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Day Four of that crazy Haulout thing us boat owners do

Posted by on March 20, 2014

Hauling out at the DSS, we have had quite a number of old salts wander past, admiring ERIK and giving us the benefit of their experience… Albeit while we are swaddled up with breathing masks, eye protection, gloves, toxic chemicals all over the place… What better time to have a chat?

That aside, there have been some real pearlers, and I thought I should share:

An old salt on modern racing designs…
“Look at that thing there”, says an old salt, pointing at a custom built racing 22 footer. “Who’d build something like that?” A rhetorical question, I assume, because he doesn’t pause before going on with “…carbon fibre masts, bloody good in a lighting storm, but I wouldn’t hang a sail off one.”

An old salt on steel boats…
“Wouldn’t have a steel or alloy boat, the sea always has it’s eye on it, don’t you know, always looking to turn it back into the dirt it came from.”

An old salt on putty…
“You can thin that up with turps, you know, yeah, that’s it get your fingers in there, work the lumps out.” The good wife remarks that’s a bit thin now, so he says “Oh you can thicken it with whiting”. I look at her goop covered hands, back at him, and he just grins.

An old salt on the sailing properties of older boats…
“These olds boats know more about sailing than we do.” He pauses to draw a long breath, “I was sailing to New Zealand, roughest weather I have ever seen, got my new lines out, tied shackles and swivels to it to weight it down, flung the whole lot over the transom and went to bed.” He pauses to draw another long breath, “…then, see, I awoke up the next morning and found the boat was rocking along under her staysail, dead on course, all the warps gone, lost the jewellery too. She knew what was best.”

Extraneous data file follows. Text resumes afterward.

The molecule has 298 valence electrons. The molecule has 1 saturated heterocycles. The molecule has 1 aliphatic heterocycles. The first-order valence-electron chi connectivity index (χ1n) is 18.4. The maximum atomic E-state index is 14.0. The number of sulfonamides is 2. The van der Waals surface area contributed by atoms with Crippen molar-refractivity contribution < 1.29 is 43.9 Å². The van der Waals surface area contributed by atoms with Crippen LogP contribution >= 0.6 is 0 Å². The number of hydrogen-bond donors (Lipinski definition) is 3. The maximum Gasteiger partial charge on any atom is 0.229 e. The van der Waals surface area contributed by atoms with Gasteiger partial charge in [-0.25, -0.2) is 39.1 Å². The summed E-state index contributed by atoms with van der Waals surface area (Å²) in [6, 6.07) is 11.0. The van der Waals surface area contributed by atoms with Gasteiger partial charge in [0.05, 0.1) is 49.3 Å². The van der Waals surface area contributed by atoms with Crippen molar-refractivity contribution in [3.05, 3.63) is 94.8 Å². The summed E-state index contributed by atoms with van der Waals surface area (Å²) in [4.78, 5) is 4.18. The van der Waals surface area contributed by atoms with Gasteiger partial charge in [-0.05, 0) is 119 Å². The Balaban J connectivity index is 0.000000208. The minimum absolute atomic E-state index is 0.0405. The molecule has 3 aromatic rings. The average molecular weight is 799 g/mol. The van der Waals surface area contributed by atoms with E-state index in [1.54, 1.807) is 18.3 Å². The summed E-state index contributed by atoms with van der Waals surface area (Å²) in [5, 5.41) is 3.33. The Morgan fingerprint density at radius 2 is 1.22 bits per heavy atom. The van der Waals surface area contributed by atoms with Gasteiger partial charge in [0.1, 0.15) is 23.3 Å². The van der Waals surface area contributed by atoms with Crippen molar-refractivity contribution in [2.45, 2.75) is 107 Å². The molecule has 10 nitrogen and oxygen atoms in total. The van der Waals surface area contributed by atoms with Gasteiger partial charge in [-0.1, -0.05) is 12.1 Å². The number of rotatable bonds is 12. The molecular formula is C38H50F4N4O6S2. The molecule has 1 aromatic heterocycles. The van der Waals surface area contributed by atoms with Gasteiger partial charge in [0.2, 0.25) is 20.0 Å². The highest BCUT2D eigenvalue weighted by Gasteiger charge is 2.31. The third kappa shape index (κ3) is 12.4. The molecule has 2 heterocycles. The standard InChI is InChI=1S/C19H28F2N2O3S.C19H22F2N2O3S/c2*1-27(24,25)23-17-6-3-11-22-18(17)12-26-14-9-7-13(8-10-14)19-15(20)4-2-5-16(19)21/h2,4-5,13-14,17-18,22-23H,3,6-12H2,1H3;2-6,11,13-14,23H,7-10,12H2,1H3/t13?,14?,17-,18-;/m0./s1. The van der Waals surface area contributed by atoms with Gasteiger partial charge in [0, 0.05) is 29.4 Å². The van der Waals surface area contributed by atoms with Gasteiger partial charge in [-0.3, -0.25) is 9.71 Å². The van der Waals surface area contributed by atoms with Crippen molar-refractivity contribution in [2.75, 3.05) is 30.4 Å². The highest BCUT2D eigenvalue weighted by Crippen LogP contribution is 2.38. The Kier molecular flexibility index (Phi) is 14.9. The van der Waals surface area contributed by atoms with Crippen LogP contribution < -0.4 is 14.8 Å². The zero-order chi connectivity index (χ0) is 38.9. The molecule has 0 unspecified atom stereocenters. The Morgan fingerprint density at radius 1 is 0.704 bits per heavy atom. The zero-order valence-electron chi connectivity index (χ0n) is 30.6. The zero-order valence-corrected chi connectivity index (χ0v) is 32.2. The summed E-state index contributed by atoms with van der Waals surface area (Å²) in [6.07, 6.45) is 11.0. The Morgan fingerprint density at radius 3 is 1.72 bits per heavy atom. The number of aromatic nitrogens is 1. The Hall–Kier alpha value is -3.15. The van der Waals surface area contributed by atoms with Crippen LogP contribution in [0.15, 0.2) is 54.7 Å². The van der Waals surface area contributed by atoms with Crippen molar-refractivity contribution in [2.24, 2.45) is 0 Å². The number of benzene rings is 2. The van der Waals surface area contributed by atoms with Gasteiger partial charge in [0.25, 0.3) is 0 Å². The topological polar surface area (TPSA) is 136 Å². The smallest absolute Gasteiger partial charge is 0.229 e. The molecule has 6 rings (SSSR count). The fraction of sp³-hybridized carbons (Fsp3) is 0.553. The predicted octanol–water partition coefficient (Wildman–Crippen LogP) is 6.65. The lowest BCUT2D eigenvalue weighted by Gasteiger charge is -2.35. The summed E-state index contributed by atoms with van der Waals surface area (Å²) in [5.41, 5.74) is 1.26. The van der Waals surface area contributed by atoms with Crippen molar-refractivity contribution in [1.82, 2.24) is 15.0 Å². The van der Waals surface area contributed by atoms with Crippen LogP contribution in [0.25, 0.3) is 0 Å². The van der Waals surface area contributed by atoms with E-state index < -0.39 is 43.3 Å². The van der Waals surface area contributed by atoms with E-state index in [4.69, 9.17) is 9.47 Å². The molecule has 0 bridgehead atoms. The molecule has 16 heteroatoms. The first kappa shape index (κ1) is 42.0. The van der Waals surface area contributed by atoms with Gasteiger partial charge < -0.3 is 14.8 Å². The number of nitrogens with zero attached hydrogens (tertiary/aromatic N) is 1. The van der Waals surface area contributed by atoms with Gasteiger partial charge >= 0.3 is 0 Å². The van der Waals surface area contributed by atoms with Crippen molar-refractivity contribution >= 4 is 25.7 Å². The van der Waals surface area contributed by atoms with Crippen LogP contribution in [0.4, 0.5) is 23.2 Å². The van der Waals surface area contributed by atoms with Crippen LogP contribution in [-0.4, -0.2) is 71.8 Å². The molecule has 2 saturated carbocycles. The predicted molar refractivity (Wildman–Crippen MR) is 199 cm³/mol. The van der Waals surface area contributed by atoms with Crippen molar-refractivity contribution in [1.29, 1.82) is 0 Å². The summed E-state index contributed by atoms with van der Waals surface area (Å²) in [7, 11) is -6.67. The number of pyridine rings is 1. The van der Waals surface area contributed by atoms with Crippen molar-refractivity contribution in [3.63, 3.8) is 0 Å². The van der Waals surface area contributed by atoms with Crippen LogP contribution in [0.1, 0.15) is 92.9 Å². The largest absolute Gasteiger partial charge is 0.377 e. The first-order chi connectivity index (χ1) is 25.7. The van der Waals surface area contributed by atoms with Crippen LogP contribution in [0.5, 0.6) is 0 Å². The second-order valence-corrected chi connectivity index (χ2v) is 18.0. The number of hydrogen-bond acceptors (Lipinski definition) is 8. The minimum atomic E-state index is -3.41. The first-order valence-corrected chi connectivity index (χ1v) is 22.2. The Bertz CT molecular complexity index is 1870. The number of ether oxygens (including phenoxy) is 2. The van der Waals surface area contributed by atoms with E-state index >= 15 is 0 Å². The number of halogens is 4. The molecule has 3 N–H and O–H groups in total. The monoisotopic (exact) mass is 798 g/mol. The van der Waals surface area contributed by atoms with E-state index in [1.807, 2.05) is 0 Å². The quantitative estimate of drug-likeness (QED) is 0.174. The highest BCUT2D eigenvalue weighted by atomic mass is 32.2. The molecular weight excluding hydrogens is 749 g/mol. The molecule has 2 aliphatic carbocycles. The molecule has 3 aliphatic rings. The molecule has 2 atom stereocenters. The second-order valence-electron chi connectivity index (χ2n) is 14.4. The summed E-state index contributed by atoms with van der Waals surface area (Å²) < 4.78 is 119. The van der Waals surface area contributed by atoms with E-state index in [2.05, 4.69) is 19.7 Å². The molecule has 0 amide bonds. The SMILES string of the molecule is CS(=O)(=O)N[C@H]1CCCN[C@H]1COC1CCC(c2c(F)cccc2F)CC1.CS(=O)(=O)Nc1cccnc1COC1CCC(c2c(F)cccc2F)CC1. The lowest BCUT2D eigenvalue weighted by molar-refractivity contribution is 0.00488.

We got the second coat of topcoat on the topsides this morning, and they gleam! We masked off the waterline (guessing where it was, again… We really must get round to scribing a waterline on the planking that we can paint to…) and painted hard anti foul for the waterline and around the prop aperture. Tomorrow, before she goes back in, we’ll put 5 litres of soft (ablative) anti foul on the hull.

Doesn’t she look good?!


We get in the water tomorrow; last night on the hard tonight. Poor ERIK doesn’t like being out of the water, it puts unusual loads on her hull and her planks crack their paint in unusual places. It’ll be good to get her back in.

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